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Posts: 131433
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PGC 64413
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Title: Star Formation Histories Across the Interacting Galaxy NGC 6872, the Largest-Known Spiral
Author: Rafael T. Eufrasio (1,2), Eli Dwek (2), Richard G. Arendt (2,3), Duilia F. de Mello (1,2,4), Dimitri Gadotti (5), Fernanda Urrutia-Viscarra (6), Claudia Mendes de Oliveira (6), Dominic Benford (2) ((1) The Catholic University of America, (2) NASA Goddard Space Flight Center, (3) CRESST, University of Maryland Baltimore County, (4) Johns Hopkins University, (5) European Southern Observatory, (6) Universidade de São Paulo)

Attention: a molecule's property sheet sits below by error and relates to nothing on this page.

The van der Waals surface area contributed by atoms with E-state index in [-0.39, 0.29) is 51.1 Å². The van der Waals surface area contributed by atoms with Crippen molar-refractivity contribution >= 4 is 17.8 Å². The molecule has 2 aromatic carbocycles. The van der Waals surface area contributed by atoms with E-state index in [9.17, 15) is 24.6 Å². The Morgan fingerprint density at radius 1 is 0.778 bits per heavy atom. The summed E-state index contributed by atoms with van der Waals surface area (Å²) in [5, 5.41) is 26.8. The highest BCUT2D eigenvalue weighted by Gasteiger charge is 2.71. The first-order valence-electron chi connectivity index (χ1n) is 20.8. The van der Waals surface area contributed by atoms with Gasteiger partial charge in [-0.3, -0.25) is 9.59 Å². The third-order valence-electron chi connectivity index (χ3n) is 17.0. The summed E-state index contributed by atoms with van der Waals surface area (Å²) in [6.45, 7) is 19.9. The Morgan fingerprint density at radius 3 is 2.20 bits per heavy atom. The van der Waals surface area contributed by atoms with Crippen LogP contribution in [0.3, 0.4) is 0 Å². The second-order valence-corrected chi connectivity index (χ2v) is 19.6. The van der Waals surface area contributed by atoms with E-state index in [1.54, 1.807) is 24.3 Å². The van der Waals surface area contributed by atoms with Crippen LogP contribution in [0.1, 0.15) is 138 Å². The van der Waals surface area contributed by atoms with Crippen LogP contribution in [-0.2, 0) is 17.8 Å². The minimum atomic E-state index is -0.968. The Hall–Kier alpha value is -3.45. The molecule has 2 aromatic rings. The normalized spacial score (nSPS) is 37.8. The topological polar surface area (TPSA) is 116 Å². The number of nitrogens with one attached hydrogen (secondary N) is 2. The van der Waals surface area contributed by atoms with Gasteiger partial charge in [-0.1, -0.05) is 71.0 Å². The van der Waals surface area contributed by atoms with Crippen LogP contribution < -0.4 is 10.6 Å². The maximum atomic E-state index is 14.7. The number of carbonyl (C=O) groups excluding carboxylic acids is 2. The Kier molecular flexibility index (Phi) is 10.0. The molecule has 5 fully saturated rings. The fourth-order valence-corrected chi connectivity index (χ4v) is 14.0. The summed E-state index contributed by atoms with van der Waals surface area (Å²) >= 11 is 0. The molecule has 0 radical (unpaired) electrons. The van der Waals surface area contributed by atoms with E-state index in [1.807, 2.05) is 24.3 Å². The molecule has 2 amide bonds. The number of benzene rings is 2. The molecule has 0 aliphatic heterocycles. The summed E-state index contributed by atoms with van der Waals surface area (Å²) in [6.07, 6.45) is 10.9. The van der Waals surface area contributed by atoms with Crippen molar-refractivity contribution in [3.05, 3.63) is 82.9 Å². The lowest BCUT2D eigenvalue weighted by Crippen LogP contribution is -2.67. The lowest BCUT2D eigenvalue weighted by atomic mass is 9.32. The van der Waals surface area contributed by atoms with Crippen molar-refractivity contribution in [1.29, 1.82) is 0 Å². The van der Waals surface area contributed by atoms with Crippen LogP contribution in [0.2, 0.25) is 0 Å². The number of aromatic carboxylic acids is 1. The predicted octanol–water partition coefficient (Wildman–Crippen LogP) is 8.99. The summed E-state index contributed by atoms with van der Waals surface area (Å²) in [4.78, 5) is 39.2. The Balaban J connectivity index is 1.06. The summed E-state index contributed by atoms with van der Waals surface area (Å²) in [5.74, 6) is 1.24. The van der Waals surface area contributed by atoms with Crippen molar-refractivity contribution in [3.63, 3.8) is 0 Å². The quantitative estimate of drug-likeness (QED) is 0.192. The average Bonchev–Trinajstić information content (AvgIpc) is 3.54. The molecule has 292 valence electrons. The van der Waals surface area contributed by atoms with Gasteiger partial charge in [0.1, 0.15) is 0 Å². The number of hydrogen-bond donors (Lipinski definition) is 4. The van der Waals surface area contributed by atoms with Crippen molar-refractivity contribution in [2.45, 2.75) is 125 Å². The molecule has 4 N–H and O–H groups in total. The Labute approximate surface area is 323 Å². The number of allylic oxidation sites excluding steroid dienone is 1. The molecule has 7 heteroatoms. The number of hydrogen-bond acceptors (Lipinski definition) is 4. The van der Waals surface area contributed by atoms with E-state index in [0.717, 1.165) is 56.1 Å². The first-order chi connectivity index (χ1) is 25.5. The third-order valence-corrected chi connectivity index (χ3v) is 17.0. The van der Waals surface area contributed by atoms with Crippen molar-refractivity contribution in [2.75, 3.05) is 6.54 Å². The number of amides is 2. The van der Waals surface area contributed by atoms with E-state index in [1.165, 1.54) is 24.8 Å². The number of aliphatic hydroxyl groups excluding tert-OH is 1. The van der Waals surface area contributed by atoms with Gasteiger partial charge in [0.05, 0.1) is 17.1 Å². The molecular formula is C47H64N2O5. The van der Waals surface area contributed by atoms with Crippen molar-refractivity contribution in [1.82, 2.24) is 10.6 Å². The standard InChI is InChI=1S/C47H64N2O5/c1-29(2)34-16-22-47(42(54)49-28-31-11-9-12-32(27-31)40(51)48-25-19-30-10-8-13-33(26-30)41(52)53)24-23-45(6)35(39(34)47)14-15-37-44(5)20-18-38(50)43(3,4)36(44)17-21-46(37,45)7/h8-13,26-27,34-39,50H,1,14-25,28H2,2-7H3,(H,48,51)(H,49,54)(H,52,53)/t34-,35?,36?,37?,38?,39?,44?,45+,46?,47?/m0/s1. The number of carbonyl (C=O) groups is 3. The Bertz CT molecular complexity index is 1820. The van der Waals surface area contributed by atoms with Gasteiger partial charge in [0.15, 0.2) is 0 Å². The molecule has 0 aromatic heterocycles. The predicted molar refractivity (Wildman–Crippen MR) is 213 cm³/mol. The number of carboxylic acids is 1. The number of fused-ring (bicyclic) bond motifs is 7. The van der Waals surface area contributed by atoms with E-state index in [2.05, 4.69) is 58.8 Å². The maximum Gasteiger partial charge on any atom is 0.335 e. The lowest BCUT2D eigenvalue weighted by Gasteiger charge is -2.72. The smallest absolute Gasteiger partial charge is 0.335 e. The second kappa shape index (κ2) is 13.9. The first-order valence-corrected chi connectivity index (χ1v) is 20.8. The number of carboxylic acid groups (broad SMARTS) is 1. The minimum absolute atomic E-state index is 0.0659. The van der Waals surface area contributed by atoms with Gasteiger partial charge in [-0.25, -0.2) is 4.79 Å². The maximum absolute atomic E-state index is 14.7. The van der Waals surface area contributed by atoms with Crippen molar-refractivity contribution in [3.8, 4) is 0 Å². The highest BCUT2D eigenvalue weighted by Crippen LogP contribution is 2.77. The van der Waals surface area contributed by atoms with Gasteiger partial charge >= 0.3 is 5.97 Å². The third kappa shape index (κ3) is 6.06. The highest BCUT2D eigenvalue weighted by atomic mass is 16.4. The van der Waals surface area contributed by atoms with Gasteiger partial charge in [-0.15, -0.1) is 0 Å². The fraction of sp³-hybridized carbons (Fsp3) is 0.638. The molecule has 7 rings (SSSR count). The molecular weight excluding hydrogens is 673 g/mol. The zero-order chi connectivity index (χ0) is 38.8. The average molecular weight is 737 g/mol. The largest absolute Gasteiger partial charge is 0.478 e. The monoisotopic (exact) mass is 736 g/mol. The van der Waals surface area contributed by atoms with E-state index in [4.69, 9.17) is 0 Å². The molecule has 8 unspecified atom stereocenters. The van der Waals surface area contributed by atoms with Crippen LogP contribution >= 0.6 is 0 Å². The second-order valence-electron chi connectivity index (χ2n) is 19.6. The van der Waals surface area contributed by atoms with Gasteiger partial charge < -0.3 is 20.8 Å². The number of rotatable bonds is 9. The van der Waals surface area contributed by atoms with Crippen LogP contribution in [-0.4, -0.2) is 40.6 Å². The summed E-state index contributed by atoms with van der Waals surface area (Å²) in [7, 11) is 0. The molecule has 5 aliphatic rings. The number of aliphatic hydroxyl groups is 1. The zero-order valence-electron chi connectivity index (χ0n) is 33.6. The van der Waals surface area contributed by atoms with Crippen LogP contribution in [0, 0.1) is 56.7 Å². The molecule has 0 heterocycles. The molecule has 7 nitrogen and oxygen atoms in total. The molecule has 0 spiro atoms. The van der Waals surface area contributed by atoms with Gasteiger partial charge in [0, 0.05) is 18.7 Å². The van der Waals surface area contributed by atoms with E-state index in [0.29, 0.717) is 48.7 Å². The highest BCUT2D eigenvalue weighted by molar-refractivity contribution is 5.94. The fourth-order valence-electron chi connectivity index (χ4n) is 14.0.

NGC 6872, hereafter the Condor, is a large spiral galaxy that is interacting with its closest companion, the S0 galaxy IC 4970. The extent of the Condor provides an opportunity for detailed investigation of the impact of the interaction on the current star formation rate and its history across the galaxy, on the age and spatial distribution of its stellar population, and on the mechanism that drive the star formation activity. To address these issues we analysed the far-ultraviolet (FUV) to near-infrared (near-IR) spectral energy distribution (SED) of 17, 10 kpc diameter, regions across the galaxy, and derived their star formation history, current star formation rate, and stellar population and mass. We find that most of the star formation takes place in the extended arms, with very little star formation in the central 5 kpc of the galaxy, in contrast to what was predicted from previous numerical simulations. There is a trend of increasing star formation activity with distance from the nucleus of the galaxy, and no evidence for a recent increase in the current star formation rate (SFR) due to the interaction. The nucleus itself shows no significant current star formation activity. The extent of the Condor also provides an opportunity to test the applicability of a single standard prescription for conversion of the FUV + IR (22 micron) intensities to a star formation rate for all regions. We find that the conversion factor differs from region to region, arising from regional differences in the stellar populations.